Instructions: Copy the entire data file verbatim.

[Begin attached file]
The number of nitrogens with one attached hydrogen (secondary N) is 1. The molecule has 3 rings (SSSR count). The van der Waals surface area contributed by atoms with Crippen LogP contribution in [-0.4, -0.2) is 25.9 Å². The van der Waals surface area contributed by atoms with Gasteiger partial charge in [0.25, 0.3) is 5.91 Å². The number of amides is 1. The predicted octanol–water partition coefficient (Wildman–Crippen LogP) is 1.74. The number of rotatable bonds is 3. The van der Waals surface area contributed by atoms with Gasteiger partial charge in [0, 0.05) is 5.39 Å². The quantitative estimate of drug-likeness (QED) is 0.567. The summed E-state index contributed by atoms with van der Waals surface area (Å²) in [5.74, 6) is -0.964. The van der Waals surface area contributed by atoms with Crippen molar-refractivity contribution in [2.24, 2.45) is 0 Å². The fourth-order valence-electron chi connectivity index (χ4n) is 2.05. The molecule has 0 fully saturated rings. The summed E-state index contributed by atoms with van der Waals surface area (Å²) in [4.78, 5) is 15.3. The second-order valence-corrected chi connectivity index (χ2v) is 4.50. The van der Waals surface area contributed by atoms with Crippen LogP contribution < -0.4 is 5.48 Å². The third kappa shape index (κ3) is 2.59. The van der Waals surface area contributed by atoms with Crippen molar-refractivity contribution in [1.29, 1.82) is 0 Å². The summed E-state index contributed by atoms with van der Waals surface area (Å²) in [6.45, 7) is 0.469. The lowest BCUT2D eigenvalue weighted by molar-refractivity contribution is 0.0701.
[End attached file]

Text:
The number of nitrogens with one attached hydrogen (secondary N) is 1. The molecule has 3 rings (SSSR count). The van der Waals surface area contributed by atoms with Crippen LogP contribution in [-0.4, -0.2) is 25.9 Å². The van der Waals surface area contributed by atoms with Gasteiger partial charge in [0.25, 0.3) is 5.91 Å². The number of amides is 1. The predicted octanol–water partition coefficient (Wildman–Crippen LogP) is 1.74. The number of rotatable bonds is 3. The van der Waals surface area contributed by atoms with Gasteiger partial charge in [0, 0.05) is 5.39 Å². The quantitative estimate of drug-likeness (QED) is 0.567. The summed E-state index contributed by atoms with van der Waals surface area (Å²) in [5.74, 6) is -0.964. The van der Waals surface area contributed by atoms with Crippen molar-refractivity contribution in [2.24, 2.45) is 0 Å². The fourth-order valence-electron chi connectivity index (χ4n) is 2.05. The molecule has 0 fully saturated rings. The summed E-state index contributed by atoms with van der Waals surface area (Å²) in [4.78, 5) is 15.3. The second-order valence-corrected chi connectivity index (χ2v) is 4.50. The van der Waals surface area contributed by atoms with Crippen LogP contribution < -0.4 is 5.48 Å². The third kappa shape index (κ3) is 2.59. The van der Waals surface area contributed by atoms with Crippen molar-refractivity contribution in [1.29, 1.82) is 0 Å². The summed E-state index contributed by atoms with van der Waals surface area (Å²) in [6.45, 7) is 0.469. The lowest BCUT2D eigenvalue weighted by molar-refractivity contribution is 0.0701.